2 Solar Water Heaters
2.1 Flat Plate Domestic Systems
The concept of selective surfaces was very quickly accepted, and the development of selective surfaces caused a great improvement in solar thermal energy absorption devices, using relatively simple solution e.g., plate collectors, thus starting the application of solar energy for household uses. The Black Chrome selective surface is probably the most widely used commercial coating incorporated in thermal collectors today. The first Israeli prototype collector based on this approach was demonstrated by Prof. Tabor at the first World Symposium on Solar Energy, which took place in Arizona in 1955.
Today, rooftop, flat-panel solar collectors are supplying domestic hot water to about 80% of the households in Israel, more than a million systems, in a country of 6.5 million inhabitants. The typical single-dwelling domestic unit consists of a 2 m2 Flat Panel solar collector and a 150 liter insulated storage tank (Fig. 1). The flat panel collects solar radiation and heats the water in the collector. The water then flows to a storage tank in a thermally driven siphon loop. The fine weather conditions in Israel during most of the year, and the high insolation, provide a steady supply of heat during most of the time, including during the winter. As a result, the backup electrical heater installed in the water storage tank is used only infrequently. Such a system may save its owner some 1,800 to 2,000 kWh per year in electricity.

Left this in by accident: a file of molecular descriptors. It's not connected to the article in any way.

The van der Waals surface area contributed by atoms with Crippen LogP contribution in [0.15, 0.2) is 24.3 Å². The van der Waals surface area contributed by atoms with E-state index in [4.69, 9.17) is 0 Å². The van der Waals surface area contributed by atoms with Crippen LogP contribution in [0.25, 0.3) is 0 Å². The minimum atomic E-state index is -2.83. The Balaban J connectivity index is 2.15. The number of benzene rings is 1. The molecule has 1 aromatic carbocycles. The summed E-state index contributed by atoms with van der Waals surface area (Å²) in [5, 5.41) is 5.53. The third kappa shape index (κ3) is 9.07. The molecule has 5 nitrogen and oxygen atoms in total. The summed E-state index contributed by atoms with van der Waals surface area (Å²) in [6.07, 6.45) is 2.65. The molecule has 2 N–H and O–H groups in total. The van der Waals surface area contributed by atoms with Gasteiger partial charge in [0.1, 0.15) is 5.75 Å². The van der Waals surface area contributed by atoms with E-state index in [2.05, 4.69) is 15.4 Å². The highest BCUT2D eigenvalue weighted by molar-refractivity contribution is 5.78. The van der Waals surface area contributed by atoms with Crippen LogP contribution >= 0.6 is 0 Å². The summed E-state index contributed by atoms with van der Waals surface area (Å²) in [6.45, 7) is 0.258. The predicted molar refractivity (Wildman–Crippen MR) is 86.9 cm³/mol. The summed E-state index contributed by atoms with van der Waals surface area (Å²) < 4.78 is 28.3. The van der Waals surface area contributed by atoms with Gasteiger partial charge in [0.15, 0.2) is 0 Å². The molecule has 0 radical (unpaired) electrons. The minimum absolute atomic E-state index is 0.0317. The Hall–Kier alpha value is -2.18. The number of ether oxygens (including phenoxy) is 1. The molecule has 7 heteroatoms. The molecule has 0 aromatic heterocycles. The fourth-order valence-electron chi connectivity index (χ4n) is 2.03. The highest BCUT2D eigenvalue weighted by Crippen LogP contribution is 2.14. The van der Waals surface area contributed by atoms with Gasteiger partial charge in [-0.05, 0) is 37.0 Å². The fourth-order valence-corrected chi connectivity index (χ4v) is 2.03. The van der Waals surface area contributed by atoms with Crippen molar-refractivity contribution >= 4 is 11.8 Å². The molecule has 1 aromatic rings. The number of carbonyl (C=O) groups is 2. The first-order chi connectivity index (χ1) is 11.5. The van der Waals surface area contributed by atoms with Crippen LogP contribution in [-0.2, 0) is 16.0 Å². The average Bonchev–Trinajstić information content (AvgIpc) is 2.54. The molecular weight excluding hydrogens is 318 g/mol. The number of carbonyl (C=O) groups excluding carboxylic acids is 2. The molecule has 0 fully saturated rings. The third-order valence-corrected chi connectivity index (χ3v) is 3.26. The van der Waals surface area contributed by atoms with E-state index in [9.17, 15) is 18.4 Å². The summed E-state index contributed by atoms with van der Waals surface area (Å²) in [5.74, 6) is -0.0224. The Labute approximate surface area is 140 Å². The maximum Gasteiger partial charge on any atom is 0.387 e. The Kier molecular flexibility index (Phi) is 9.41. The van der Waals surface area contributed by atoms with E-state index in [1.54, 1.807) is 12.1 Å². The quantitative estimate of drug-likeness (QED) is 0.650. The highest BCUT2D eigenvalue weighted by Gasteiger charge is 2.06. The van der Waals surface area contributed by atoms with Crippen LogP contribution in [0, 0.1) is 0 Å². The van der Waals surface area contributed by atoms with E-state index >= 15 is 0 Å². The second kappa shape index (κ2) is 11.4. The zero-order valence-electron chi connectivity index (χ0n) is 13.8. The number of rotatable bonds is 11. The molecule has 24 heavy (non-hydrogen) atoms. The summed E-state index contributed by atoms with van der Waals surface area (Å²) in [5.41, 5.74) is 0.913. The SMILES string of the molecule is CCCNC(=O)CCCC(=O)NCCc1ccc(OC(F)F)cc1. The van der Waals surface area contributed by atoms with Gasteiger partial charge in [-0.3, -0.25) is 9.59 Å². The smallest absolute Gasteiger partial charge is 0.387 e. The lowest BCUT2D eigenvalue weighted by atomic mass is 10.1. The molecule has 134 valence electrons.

Larger systems, with pump-driven circulation of heated water, are installed in high-rise buildings, in several rural communities and at a number of industrial plants around the country.
2.2 Vacuum Tubes
Solel Corporation (Bet Shemesh, Israel) has developed several new types of solar collectors during the last few years. One of these is the monotube collector, intended for water heating for domestic use and for low-temperature industrial process heat. Figure 2 shows the monotube collector.
The collectors can be assembled together in parallel to provide large amounts of heat. Those collectors can be utilized at relatively high geographical latitudes, e.g., in Europe or in Japan. The Collectors can be installed on vertical walls as well as on roofs.
3 The Organic Rankine Cycle Turbine
A direct derivative of the early development of relatively low temperature flat plate collectors was the development, at the National Physical Laboratory, during the late fifties, of a matching Organic Rankine Cycle (ORC) turbine. This turbine was capable of operating even at the relatively low temperatures (below 100°C) provided by a solar flat plate collector array.